Hunter Warrior

The Hunter Warrior Experiment showed how lightly-armed units can dominate large coastal regions, not by landing on the beaches, but by leaping over them in V-22s, spreading out and operating deep inside enemy territory. They used hand-held Apple Newton computers to send out hard-to-detect digital bursts to call in long-range, precision firepower from ships, choppers, fighters and other military assets.

This experiment tested the tactical concept of squads acting as independent elements on the dispersed battlefield. To do this, a communications system allowed the squads to talk to their headquarters elements at distances of 100 miles. This type of radio did not exist, so we took existing palm-top computers, tied them into a digital radio and built a communication infrastructure of towers in the desert. The result was a communication system that was a "surrogate" and allowed us to see if squads could act as independent units on the dispersed battlefield.

In October 1995, Gen. Charles C. Krulak's foresight led to the creation of the Commandant's Warfighting Laboratory and a program called Sea Dragon, conceived to test and implement new innovations. The Commandant of the Marine Corps' vision for the 21st century warrior became visible to the rest of the world 01 March 1997 when the first of three Advanced Warfighting Experiments, Hunter Warrior, began in Southern California. The AWE is not a field exercise or a technical or operational test; it is an experiment.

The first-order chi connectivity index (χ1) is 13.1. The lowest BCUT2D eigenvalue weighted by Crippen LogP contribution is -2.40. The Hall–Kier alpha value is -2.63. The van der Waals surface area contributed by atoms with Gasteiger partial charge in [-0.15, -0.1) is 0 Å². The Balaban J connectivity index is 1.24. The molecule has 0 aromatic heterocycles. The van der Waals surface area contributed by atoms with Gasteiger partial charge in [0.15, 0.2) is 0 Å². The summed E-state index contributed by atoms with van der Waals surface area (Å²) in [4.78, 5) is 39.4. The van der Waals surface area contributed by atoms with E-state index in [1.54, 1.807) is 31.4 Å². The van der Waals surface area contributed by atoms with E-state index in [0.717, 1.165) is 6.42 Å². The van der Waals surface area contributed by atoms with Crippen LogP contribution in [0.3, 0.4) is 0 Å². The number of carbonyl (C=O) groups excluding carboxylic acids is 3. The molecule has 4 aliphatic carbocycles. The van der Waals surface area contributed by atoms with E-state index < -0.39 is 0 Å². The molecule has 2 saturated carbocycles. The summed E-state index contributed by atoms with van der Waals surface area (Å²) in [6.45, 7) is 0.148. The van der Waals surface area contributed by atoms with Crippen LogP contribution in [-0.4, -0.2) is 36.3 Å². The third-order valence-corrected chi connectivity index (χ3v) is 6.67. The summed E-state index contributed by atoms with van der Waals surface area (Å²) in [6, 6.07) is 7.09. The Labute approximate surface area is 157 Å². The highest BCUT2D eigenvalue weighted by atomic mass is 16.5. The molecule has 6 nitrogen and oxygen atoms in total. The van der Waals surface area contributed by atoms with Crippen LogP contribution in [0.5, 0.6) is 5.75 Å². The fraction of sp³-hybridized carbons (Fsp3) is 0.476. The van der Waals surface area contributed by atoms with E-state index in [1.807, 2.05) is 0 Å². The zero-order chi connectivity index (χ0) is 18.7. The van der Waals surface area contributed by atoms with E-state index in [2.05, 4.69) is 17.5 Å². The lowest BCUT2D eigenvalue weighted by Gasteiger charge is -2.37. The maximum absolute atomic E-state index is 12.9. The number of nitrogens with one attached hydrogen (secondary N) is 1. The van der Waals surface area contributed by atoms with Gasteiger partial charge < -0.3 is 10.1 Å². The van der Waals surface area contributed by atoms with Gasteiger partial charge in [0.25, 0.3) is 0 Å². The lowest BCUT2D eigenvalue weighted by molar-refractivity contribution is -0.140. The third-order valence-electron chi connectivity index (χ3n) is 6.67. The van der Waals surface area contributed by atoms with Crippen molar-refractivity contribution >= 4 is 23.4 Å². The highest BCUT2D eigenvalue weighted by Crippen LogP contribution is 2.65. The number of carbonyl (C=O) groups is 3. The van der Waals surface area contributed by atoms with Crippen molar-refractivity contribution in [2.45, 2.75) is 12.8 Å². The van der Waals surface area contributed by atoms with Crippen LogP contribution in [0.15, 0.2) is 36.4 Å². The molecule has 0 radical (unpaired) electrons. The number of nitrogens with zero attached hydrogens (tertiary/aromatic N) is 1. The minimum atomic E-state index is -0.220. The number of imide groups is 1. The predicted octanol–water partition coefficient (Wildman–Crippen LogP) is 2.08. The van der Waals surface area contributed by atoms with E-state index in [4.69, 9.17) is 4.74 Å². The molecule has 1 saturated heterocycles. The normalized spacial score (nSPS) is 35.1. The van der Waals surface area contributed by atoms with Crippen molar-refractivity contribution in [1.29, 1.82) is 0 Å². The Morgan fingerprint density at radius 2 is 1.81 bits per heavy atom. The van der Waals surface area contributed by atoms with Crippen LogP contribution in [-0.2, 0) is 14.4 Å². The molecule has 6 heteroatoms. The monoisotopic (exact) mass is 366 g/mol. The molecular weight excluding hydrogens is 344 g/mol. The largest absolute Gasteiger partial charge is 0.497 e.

The Hunter Warrior experiment was designed to examine three specific areas. Each encompasses numerous objectives and experiments.

The first objective area covers tactical operations on the dispersed, noncontiguous battlefield. How small units perform against a numerically superior force on a battlefield that has no front, flank or rear areas, is a key component of this objective.

The second area is command, control, communications, computers, and intelligence, and the single battle concept. Creating and using a shared, digital communications network will be crucial in many different areas. Experiments in C4I examined the digital network and information-sharing.

The third objective is enhancing fire support and improving targeting. To dominate the broad, dispersed battlefield of the future, effective and efficient use of all indirect fires is absolutely necessary.

This experiment evaluated the ability of sea-based forces to operate successfully on a digital and extended battlefield using these new concepts and technologies. These concepts and technologies are intended to result in additional capabilities to the core competencies that already exist.

The Special Purpose Marine Air-Ground Task Force (Experimental), known as SPMAGTF(X), is the force conducting the Hunter Warrior experiment. The SPMAGTF(X), manned by about 2,000 Marines, is composed of: a command element; a ground combat element (Battalion Landing Team, 3rd Battalion, 4th Marines); an aviation combat element (Marine Medium Helicopter Squadron-364 (Rein)); and a combat service support element (CSS Enterprise).

During the experiment, the units simulated sea-based operations. The command element was located in an experimental combat operations center at Marine Corps Base Camp Pendleton, Calif., as a surrogate for a command center at sea. The majority of the ground, and all of the air combat elements, were also stationed there, as if on ships, Harris said. Marines were inserted by air into Marine Air-Ground Combat Center, Twentynine Palms, Calif., more than 100 miles away.